Arab awakening: Qatar’s controversial alliance with Arab Islamists

From Open Democracy:

Secular activists and politicians in Egypt and officials in Gulf states such as Saudi Arabia and the United Arab Emirates – each for their own reasons – have watched with alarm as the Gulf state, Qatar, and its pan-Arab media arm Al Jazeera have promoted the Muslim Brotherhood in Egypt and allied Islamist groups such as Ennahda in Tunisia. Continue reading Arab awakening: Qatar’s controversial alliance with Arab Islamists

Saudi Succession Struggle: One Man Down

The news on Sunday that the deputy Saudi defence minister Prince Khaled bin Sultan had been removed from his post comes after a series of position changes among senior Saudi princes that have sped up in recent months as King Abdullah closes in on 90 years old, if he isn’t already there. Things began to heat up in earnest from 2009 when veteran interior minister Prince Nayef, like Abdullah, one of the first generation of sons of the modern state’s founder King Abdulaziz, was made second deputy prime minister, a surprise move from a king who was known not to get on with a powerful half-brother seen as the real strongman on the ground. Nayef died last year, since which time the jockeying among the sons of the main sons of Abdulaziz – Abdullah, Fahd, Nayef, Salman, Sultan – has intensified dramatically, or at least what we might call dramatic in the Saudi context. Continue reading Saudi Succession Struggle: One Man Down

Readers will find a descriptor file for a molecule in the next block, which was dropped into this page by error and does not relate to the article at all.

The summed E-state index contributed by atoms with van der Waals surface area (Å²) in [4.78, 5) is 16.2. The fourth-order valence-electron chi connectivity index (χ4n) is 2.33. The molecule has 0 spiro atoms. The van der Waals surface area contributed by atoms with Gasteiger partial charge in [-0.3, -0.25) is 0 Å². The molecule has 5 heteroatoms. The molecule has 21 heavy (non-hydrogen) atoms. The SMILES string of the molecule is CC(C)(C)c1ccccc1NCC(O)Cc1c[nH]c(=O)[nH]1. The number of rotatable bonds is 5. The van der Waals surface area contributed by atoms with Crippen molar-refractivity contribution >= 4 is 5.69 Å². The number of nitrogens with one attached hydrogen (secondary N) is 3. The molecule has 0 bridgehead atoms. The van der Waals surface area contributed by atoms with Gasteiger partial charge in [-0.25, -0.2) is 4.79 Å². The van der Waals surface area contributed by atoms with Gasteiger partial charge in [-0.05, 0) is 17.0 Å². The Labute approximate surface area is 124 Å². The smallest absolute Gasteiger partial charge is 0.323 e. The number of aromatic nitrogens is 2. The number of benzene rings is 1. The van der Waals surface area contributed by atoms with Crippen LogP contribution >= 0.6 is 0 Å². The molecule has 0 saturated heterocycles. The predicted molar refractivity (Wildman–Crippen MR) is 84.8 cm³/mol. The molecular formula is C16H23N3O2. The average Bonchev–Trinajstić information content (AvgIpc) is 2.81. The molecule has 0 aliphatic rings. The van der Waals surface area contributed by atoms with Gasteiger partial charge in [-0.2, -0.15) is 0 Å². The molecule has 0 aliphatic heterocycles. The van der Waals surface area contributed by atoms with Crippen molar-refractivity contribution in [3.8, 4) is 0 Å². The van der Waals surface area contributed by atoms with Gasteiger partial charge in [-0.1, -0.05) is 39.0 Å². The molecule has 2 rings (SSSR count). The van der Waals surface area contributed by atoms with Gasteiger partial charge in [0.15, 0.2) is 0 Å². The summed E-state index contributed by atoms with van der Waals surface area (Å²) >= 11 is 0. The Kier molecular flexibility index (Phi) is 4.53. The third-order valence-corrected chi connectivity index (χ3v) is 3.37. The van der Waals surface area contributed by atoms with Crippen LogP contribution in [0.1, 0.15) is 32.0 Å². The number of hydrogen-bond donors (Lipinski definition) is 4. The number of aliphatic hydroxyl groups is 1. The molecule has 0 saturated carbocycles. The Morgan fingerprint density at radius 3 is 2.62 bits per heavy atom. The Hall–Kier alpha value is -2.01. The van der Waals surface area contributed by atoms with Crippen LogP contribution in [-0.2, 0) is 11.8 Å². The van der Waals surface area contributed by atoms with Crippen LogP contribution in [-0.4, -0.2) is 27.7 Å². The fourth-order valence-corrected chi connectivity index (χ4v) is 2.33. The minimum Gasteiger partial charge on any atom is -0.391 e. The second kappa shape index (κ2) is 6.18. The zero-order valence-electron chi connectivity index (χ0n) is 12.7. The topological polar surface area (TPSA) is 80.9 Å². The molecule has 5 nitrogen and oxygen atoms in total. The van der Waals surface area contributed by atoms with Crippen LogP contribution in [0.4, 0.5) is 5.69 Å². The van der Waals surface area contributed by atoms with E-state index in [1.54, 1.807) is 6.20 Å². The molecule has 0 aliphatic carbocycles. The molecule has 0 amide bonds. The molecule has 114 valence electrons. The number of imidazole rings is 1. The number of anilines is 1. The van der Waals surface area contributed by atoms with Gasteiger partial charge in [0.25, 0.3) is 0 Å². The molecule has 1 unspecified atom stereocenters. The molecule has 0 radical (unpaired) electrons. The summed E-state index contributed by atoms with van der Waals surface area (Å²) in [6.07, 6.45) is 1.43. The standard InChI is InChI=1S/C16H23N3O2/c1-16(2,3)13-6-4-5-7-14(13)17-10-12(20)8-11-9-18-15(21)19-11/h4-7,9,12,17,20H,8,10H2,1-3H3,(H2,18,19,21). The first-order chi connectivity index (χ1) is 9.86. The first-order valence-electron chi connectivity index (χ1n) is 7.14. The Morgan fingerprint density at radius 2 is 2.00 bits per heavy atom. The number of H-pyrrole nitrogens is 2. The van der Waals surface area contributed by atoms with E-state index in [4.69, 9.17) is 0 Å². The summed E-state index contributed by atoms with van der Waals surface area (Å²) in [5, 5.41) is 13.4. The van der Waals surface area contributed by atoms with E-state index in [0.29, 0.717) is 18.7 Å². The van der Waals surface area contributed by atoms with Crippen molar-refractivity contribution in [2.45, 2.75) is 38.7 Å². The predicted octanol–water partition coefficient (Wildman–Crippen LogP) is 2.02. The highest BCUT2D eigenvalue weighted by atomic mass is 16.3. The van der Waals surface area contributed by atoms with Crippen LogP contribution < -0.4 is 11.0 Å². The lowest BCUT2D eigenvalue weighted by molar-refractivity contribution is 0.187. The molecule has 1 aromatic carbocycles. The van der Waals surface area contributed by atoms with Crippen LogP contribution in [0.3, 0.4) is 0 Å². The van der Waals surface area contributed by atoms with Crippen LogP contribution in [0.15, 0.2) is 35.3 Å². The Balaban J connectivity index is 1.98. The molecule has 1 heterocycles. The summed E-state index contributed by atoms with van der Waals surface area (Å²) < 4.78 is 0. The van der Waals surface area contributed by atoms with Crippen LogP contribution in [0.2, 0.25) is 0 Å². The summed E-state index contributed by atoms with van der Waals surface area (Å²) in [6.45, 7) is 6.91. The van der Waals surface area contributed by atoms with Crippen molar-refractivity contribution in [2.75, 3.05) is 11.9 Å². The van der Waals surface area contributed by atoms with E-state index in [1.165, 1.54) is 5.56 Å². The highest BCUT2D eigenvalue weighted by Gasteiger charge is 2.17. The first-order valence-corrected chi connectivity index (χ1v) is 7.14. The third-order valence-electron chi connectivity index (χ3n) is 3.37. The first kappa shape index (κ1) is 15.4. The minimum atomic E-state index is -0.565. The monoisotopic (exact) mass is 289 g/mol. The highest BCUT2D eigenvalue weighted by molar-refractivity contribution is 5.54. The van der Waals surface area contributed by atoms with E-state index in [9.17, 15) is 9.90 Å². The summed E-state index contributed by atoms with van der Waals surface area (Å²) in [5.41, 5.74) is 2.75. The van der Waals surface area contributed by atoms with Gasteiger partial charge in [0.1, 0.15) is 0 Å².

Inside Doha: A City as Empty Canvas

doha1In a seminal work published in 1970, writer Alvin Toffler managed to capture the sense of a world of such immense change at the physical, economic, political and social level that all were afflicted in one way or another by what he termed “future shock“. In his book of the same name Toffler identified a key phenomenon of the times, the stress and alienation of modern Western living; realizing the omnipotent and ominous role of media in the psycho drama of “super-industrial” societies, he also coined the phrase “information overload”. Continue reading Inside Doha: A City as Empty Canvas

Why Doha isn’t about to give up the Brotherhood

It has become rather fashionable in some circles to predict the imminent demise of Qatar’s alliance with the Muslim Brotherhood and the Brotherhood calques around the Arab world. I don’t see it happening, and here’s why: Continue reading Why Doha isn’t about to give up the Brotherhood

When East doesn’t meet West at an art auction